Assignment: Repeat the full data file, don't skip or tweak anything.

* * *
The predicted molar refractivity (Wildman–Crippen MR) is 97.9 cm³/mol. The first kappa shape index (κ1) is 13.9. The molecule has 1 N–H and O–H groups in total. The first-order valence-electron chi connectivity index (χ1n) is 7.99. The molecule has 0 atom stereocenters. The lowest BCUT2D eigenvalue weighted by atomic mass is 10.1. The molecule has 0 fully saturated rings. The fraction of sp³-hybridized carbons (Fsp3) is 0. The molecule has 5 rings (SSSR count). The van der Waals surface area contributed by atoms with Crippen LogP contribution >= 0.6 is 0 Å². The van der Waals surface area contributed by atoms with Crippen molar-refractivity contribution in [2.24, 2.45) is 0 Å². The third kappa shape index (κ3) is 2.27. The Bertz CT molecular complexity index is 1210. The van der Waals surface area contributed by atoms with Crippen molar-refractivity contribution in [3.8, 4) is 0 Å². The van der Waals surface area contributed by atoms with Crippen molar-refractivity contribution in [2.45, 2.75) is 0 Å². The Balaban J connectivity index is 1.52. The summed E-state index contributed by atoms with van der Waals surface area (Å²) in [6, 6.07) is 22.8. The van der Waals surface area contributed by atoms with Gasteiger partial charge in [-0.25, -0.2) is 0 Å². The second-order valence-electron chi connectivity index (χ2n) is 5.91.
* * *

The predicted molar refractivity (Wildman–Crippen MR) is 97.9 cm³/mol. The first kappa shape index (κ1) is 13.9. The molecule has 1 N–H and O–H groups in total. The first-order valence-electron chi connectivity index (χ1n) is 7.99. The molecule has 0 atom stereocenters. The lowest BCUT2D eigenvalue weighted by atomic mass is 10.1. The molecule has 0 fully saturated rings. The fraction of sp³-hybridized carbons (Fsp3) is 0. The molecule has 5 rings (SSSR count). The van der Waals surface area contributed by atoms with Crippen LogP contribution >= 0.6 is 0 Å². The van der Waals surface area contributed by atoms with Crippen molar-refractivity contribution in [2.24, 2.45) is 0 Å². The third kappa shape index (κ3) is 2.27. The Bertz CT molecular complexity index is 1210. The van der Waals surface area contributed by atoms with Crippen molar-refractivity contribution in [3.8, 4) is 0 Å². The van der Waals surface area contributed by atoms with Crippen molar-refractivity contribution in [2.45, 2.75) is 0 Å². The Balaban J connectivity index is 1.52. The summed E-state index contributed by atoms with van der Waals surface area (Å²) in [6, 6.07) is 22.8. The van der Waals surface area contributed by atoms with Gasteiger partial charge in [-0.25, -0.2) is 0 Å². The second-order valence-electron chi connectivity index (χ2n) is 5.91.